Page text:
Nanoparticles have an immense importance in various fields, such as medicine, catalysis, and various technological applications. Nanoparticles exhibit a significant depression in melting point as their size goes below ≈10 nm. However, nanoparticles are frequently used in high temperature applications such as catalysis where temperatures often exceed several 100 degrees which makes it interesting to study not only the melting temperature depression, but also how the melting progresses through the particle. Using high-resolution transmission electron microscopy, the melting process of gold nanoparticles in the size range of 2–20 nm Au nanoparticles combined with molecular dynamics studies is investigated. A linear dependence of the melting temper-ature on the inverse particle size is confirmed; electron microscopy imaging reveals that the particles start melting at the surface and the liquid shell formed then rapidly expands to the particle core.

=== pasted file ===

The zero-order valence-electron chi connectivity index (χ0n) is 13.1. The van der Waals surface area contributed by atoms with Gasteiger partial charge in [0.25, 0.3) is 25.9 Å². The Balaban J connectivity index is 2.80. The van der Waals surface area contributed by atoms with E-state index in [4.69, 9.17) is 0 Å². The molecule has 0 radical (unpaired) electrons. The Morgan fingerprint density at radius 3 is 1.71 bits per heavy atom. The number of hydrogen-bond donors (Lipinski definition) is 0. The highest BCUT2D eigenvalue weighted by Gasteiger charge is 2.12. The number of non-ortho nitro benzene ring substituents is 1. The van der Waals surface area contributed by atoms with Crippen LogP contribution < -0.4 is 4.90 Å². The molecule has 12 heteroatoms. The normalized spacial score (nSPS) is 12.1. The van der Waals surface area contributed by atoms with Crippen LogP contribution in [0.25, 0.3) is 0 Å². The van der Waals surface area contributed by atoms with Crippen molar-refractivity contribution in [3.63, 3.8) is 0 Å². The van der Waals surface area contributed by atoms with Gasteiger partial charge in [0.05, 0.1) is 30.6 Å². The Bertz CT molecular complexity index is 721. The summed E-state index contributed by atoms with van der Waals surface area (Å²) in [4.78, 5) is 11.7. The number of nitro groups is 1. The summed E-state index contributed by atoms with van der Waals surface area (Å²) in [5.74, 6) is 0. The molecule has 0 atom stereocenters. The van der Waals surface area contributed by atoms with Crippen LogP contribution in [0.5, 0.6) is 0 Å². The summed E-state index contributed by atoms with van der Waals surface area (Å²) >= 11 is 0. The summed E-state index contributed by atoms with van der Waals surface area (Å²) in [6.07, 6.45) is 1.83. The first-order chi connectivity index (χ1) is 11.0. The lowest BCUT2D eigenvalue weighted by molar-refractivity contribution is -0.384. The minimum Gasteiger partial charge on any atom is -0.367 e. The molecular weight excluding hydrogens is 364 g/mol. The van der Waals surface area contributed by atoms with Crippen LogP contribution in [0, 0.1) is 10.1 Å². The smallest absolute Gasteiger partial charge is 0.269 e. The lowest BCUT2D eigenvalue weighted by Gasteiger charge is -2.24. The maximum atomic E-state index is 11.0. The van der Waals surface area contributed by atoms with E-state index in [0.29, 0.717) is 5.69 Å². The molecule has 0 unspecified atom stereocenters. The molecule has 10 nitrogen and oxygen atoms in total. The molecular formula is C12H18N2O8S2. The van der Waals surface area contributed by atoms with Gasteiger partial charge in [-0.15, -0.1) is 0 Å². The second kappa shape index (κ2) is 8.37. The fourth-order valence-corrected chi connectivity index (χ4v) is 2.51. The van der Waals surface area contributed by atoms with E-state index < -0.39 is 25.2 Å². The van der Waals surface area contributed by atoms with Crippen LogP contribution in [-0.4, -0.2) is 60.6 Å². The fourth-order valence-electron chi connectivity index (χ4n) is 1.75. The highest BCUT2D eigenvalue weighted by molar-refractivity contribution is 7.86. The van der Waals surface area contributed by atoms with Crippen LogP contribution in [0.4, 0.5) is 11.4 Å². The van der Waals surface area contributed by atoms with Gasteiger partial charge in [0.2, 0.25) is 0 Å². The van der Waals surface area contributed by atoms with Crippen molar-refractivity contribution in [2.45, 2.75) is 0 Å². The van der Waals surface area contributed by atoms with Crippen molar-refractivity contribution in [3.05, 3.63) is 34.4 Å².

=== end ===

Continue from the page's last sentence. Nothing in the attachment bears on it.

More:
- Molecular dynamics simulations
- Transmission electron microscopy